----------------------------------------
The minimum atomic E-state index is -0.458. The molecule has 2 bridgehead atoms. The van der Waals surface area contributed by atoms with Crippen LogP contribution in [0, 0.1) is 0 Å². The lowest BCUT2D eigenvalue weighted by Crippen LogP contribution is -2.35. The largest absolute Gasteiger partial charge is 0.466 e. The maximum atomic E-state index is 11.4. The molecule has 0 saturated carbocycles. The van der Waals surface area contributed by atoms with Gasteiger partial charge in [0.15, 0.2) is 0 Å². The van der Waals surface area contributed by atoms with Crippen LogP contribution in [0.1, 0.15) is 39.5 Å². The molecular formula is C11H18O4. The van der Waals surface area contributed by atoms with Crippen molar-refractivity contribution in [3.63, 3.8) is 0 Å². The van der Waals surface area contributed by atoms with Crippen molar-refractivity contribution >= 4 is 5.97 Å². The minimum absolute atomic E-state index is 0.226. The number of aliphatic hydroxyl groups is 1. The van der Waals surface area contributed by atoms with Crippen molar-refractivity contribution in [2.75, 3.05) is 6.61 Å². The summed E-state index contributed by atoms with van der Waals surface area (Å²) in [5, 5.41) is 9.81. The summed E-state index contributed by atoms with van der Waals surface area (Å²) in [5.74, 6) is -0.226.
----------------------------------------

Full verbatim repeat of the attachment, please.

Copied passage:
The minimum atomic E-state index is -0.458. The molecule has 2 bridgehead atoms. The van der Waals surface area contributed by atoms with Crippen LogP contribution in [0, 0.1) is 0 Å². The lowest BCUT2D eigenvalue weighted by Crippen LogP contribution is -2.35. The largest absolute Gasteiger partial charge is 0.466 e. The maximum atomic E-state index is 11.4. The molecule has 0 saturated carbocycles. The van der Waals surface area contributed by atoms with Gasteiger partial charge in [0.15, 0.2) is 0 Å². The van der Waals surface area contributed by atoms with Crippen LogP contribution in [0.1, 0.15) is 39.5 Å². The molecular formula is C11H18O4. The van der Waals surface area contributed by atoms with Crippen molar-refractivity contribution in [3.63, 3.8) is 0 Å². The van der Waals surface area contributed by atoms with Crippen molar-refractivity contribution >= 4 is 5.97 Å². The minimum absolute atomic E-state index is 0.226. The number of aliphatic hydroxyl groups is 1. The van der Waals surface area contributed by atoms with Crippen molar-refractivity contribution in [2.75, 3.05) is 6.61 Å². The summed E-state index contributed by atoms with van der Waals surface area (Å²) in [5, 5.41) is 9.81. The summed E-state index contributed by atoms with van der Waals surface area (Å²) in [5.74, 6) is -0.226.